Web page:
How to cyber-engineer race cars

How to cyber-engineer race cars

Casey Ringley thumbnail

Within the racing game genre, engineering artists such as Casey Ringley are in high- demand—it’s a role that takes years to master (Casey got his start back in the late 1990s), incorporating a passion for mechanics, a deep knowledge of both engineering and physics, and—perhaps most crucially—a test-driver’s ‘feel’ for how a car is reacting on the limit. This is how he engineers the feel for in-game cars from the most iconic automakers on the planet.

Ben Collins and Casey Ringley

Casey Ringley is Lead Technical Vehicle Artist at Slightly Mad Studios; he leads the engineering process on all vehicle art production and in-game visual-effects systems—in other words, building them and then ensuring that they handle correctly.

For those who are interested in his day-to-day job, Casey gave a fascinating interview with Honda, which you can read here.

Creating a car for a high-end simulator is about more than simply inputting raw numbers into the physics engine; no matter how accurate the engine is, there is always the ‘human’ touch that is needed to ensure the car handles as it does out in the real-world. The same, of course, applies to laser-scanned tracks: you can scan a track to ensure it replicates the real-world track to almost the millimetre, but only a driver with experience can pin-point why one turn will have just a little less grip than the rest of the track, for reasons no-one will ever know.

During the lead-up to the release of Project CARS 2, a series of videos were produced (#BuiltbyDrivers) highlighting this close working relationship between auto manufacturers, drivers, tyre manufacturers, and the studio. For Project CARS 2, drivers were not simply endorsing the product; new motorsports such as rallycross needed the sure-touch of professionals in order to lead engineers such as Casey toward unrivalled accuracy.

The simulation engineers at Slightly Mad Studios need to get it all right in order to get a car to behave in-game as it would in real-life—so accurate that many racing drivers use SMS’s simulation technology to test for their real-world races. Here’s how that process works …



A good starting point for building any car is to look at the suspension geometry. With modern cars, we often receive detailed CAD models from our automotive partners. Pickup points from these models can usually be applied directly into our dynamic suspension model to be sure that things such as caster angle, kingpin inclination, roll centers, etc., and changes of these with respect to suspension travel, all match the behavior of the real car.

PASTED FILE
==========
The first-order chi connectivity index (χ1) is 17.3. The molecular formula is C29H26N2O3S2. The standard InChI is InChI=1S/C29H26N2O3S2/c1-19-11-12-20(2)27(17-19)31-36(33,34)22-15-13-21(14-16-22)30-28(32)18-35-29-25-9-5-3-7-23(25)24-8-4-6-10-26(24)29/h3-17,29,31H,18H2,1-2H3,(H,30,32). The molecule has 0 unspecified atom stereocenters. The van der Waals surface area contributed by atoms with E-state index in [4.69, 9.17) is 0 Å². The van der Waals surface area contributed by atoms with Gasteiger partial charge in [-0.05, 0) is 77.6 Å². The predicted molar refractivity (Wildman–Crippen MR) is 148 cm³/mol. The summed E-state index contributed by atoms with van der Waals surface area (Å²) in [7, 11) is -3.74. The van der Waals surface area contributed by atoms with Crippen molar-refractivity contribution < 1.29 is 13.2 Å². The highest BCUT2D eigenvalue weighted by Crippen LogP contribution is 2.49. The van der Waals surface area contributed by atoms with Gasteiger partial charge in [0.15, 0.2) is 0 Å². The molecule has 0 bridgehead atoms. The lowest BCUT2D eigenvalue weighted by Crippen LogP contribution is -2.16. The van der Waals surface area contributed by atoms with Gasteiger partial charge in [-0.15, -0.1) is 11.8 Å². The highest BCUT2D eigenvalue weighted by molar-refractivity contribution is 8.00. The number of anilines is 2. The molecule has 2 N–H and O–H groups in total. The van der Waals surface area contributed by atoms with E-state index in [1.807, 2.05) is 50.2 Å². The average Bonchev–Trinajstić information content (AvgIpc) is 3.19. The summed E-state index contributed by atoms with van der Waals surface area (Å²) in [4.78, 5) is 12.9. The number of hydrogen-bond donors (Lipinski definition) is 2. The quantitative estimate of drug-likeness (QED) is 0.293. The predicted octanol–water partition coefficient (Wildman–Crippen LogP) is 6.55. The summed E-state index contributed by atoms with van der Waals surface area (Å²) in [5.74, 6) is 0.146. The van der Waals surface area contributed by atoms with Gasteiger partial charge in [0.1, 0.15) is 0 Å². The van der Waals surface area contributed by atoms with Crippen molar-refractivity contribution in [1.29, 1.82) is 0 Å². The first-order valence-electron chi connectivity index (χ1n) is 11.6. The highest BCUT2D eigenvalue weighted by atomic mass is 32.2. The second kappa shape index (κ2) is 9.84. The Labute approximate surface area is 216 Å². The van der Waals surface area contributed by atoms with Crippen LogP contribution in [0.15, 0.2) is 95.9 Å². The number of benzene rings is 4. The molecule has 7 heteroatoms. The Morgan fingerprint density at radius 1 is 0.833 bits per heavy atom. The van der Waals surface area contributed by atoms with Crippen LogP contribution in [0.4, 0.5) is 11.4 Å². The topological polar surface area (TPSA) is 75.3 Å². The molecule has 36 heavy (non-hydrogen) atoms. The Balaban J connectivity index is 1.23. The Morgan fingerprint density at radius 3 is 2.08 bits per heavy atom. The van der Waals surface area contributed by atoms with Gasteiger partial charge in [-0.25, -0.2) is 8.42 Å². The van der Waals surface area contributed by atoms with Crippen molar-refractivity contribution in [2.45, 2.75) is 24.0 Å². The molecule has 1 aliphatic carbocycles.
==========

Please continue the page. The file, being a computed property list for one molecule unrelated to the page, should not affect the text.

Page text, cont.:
The steering geometry here also plays a direct role in calculating forces which come through on FFB steering wheels, giving drivers a ‘feel’ for how the car is reacting, so this a key area of focus and a main driver in what makes an RWD prototype have different cornering feel to an FWD touring car.

Suspension Setup

This data often comes from the manufacturer. Things like homologation forms for modern GT3 cars include a vast amount of information for spring rates, damper force vs. velocity plots, and anti-roll bar dimensions. These values generally plug directly into our model or can easily be approximated with best-fit curves to match the real car over its range of setup options.


The most important aspects of the chassis itself are mass, center of mass, and moments of inertia on each axis. The former pairing is relatively simple to measure on a real car; moment of inertia (MOI), on the other hand, is a much more complicated affair.

To measure it accurately requires a large turntable and setting up a car with no fluids and rigid suspension to remove dynamic effects—all of this along with a great deal of test rig calibration in order to produce accurate values.

It’s quite an ordeal, and although we have received this kind of data on occasion, it is very rare. A much more common approach, and the one we use, is to break the car down into seven or eight component boxes such that their size and mass create a reasonable approximation for the known specifications and dimensions of the real car. The result from this approach can be remarkably close to MOI measurements from a real car.

Other chassis elements include aspects such as the fuel-tank size and position, which also play a part in vehicle handling. Modern race car designers put a premium on locating the fuel tank as low as they can and as near to the Centre of Gravity as possible so that handling does not change significantly as fuel-load burns off.